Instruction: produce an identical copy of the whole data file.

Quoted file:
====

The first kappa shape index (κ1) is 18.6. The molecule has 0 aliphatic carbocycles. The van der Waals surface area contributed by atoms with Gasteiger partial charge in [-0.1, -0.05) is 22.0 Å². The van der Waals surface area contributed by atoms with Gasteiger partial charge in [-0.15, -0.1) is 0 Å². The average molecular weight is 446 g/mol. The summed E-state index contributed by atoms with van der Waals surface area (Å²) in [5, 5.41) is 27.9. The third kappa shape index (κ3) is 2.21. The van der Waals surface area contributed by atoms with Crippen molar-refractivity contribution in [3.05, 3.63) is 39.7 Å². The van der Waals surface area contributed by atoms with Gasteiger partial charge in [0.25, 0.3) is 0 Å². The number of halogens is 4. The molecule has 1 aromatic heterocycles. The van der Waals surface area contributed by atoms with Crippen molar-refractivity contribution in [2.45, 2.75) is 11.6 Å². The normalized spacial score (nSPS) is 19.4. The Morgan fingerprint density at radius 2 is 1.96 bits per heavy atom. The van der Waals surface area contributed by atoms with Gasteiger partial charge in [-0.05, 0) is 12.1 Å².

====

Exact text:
The first kappa shape index (κ1) is 18.6. The molecule has 0 aliphatic carbocycles. The van der Waals surface area contributed by atoms with Gasteiger partial charge in [-0.1, -0.05) is 22.0 Å². The van der Waals surface area contributed by atoms with Gasteiger partial charge in [-0.15, -0.1) is 0 Å². The average molecular weight is 446 g/mol. The summed E-state index contributed by atoms with van der Waals surface area (Å²) in [5, 5.41) is 27.9. The third kappa shape index (κ3) is 2.21. The van der Waals surface area contributed by atoms with Crippen molar-refractivity contribution in [3.05, 3.63) is 39.7 Å². The van der Waals surface area contributed by atoms with Gasteiger partial charge in [0.25, 0.3) is 0 Å². The number of halogens is 4. The molecule has 1 aromatic heterocycles. The van der Waals surface area contributed by atoms with Crippen molar-refractivity contribution in [2.45, 2.75) is 11.6 Å². The normalized spacial score (nSPS) is 19.4. The Morgan fingerprint density at radius 2 is 1.96 bits per heavy atom. The van der Waals surface area contributed by atoms with Gasteiger partial charge in [-0.05, 0) is 12.1 Å².